Don’t rationalize poor management

We all tell ourselves stories, and leaders are no exception. For example, you might tell yourself that you are viewed as a great leader by your employees, or that you are considered a superstar in your company. Sometimes stories are based on reliable feedback and sometimes they are simply a means to justify behavior.

Even good leaders can fall into the trap of doing the wrong thing, because the story they tell themselves supports their intentions.

Here are some stories that sound right, but could be very wrong:

I don’t want to delegate to my team because they are already too busy.

Perhaps this is true but more often it is an excuse for a leader who doesn’t want to give up control. This is often the lament of a leader in a technical area, who enjoys getting into the details of the work.

It can also be a trap for an overworked leader, who is booked so tightly, he or she doesn’t step back and figure out how to manage his or her time. This was the case with a client, who after a fresh perspective, realized some of his team members would love the opportunity to sit in some of the three-hour update meetings that sucked up his time, because they would get a chance to see and hear what is going on across the department. He saw the upside, “If I rotated them and asked them to take good notes and share it during our staff meetings, it would be developmental for them and save me hours each week. In fact, I haven’t been doing a very good job of passing down the information to them, and they would do a far better job. It would also give them visibility to some people they never interact with.”

This same leader began to see other opportunities, such as the high-potential employee who wants to move up into a leader role. “He would be the perfect person to take to budget meetings because he could do some of the leg work for me. He would also get some experience in some administrative tasks, which would get him ready for his next promotion.”

I have an open door policy because I want to be accessible to my team.

An open door policy can be a good thing, but it can also be a passive approach to communication that just doesn’t work. If an open door is a replacement for regular team meetings and one-on-one sessions with your direct reports, you may be kidding yourself.

Ask yourself, “Who takes advantage of the open door?” Is it the same people all the time? What about the rest of your staff? How are they getting information? Do most people bring problems? Have you been surprised with a situation that you were unaware of? Having an open door is fine for ad hoc trouble shooting but without regular, proactive communication with everyone in the room, you will always be chasing fires.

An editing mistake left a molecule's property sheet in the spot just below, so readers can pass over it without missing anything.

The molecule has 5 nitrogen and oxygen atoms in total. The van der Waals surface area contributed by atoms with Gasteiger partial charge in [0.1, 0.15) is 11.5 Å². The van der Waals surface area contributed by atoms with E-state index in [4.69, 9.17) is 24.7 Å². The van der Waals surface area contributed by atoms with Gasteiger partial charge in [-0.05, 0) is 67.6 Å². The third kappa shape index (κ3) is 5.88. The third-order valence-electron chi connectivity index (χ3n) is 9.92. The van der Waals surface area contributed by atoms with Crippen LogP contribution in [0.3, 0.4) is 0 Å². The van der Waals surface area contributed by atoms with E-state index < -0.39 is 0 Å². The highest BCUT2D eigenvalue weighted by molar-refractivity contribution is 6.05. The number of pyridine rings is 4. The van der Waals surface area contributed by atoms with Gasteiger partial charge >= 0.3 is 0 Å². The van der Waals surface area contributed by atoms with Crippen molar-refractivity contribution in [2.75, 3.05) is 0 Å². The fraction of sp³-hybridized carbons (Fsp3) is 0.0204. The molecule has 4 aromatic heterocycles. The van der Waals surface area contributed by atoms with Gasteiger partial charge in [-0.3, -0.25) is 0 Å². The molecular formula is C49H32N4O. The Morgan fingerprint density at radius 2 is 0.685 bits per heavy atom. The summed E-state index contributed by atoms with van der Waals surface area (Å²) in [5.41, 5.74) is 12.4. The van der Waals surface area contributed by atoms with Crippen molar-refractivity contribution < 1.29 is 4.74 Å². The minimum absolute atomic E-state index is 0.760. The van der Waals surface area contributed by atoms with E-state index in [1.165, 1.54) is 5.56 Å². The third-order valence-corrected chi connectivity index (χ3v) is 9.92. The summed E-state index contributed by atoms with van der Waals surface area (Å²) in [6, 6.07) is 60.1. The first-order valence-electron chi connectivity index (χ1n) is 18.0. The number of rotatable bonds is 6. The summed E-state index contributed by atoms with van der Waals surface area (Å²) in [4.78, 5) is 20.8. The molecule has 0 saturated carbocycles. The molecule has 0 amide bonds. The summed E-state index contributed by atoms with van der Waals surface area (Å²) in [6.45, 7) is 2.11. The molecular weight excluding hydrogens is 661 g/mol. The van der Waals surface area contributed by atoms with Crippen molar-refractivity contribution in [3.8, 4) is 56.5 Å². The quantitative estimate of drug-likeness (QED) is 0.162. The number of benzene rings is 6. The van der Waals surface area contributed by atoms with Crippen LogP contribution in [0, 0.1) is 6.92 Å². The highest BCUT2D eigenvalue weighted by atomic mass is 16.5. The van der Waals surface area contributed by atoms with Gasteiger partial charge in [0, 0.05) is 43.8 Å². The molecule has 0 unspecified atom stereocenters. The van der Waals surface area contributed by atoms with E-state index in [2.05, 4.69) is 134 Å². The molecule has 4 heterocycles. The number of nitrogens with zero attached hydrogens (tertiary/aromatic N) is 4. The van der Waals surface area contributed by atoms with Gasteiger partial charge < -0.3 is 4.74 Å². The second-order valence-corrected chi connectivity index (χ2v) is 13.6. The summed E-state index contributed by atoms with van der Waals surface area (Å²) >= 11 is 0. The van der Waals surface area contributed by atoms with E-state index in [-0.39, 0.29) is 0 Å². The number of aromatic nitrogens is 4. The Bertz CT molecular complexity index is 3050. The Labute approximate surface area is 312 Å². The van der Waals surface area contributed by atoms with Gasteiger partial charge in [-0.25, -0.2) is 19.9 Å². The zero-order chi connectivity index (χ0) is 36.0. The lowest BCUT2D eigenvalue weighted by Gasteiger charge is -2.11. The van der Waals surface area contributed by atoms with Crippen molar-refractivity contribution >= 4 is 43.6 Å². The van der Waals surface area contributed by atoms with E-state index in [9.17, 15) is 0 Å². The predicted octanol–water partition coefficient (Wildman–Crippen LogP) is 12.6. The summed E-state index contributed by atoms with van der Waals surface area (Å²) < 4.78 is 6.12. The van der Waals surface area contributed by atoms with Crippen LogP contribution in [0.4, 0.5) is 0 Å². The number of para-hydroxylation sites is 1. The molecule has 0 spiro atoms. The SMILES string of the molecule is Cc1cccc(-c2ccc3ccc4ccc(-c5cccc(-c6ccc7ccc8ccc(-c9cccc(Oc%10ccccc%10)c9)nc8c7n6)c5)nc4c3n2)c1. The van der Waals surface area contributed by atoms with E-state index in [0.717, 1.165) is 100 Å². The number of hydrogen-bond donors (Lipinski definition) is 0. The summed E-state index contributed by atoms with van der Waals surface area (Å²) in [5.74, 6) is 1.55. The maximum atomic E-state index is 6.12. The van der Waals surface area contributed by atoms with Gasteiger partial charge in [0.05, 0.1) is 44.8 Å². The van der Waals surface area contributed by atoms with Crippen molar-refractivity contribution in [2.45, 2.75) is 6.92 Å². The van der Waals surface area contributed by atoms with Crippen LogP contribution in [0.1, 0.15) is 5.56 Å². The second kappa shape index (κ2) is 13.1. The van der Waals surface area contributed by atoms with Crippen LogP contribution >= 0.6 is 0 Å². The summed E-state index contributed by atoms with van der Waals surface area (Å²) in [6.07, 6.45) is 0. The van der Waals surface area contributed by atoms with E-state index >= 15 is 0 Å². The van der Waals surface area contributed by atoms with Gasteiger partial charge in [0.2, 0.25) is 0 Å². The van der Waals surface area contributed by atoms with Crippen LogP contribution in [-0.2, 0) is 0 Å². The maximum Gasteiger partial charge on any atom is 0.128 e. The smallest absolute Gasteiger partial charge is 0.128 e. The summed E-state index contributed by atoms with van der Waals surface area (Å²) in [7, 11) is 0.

My calendar gets packed because my assistant and others put meetings on my calendar.

The tail is wagging the dog. A five-minute huddle with your assistant each Monday morning or Friday afternoon, will educate her and empower her to manage your calendar more efficiently. Once she knows the questions to ask, such as, “What is the purpose of this meeting?” and understands what you are trying to get done that week, she will be much more effective in helping you manage your time.

I take a hands-off approach with my direct reports because I want them to know I trust them.

This is fine if your direct reports are experienced, top-performing professionals. But if some of them are new, or struggling to meet expectations, you need to get up close and personal. Micromanaging has gotten a bad rap in recent years, but that is exactly what you must do when the situation warrants it.

I go directly to employees because going through their managers just takes too much time.

If you go around your managers, to their employees, it is usually for one of two reasons: you are either meddling in the weeds because you get satisfaction from doing lower level work; or, you don’t trust your managers. The effect is the same: your employees will be caught in a bind—who do I listen to? And your managers will resent your intrusion and come to the conclusion that you don’t trust them to do their jobs. Over time, your good managers will leave, and your poor managers will throw up their hands and let you do their work. Either way, you will stunt the growth of your company.

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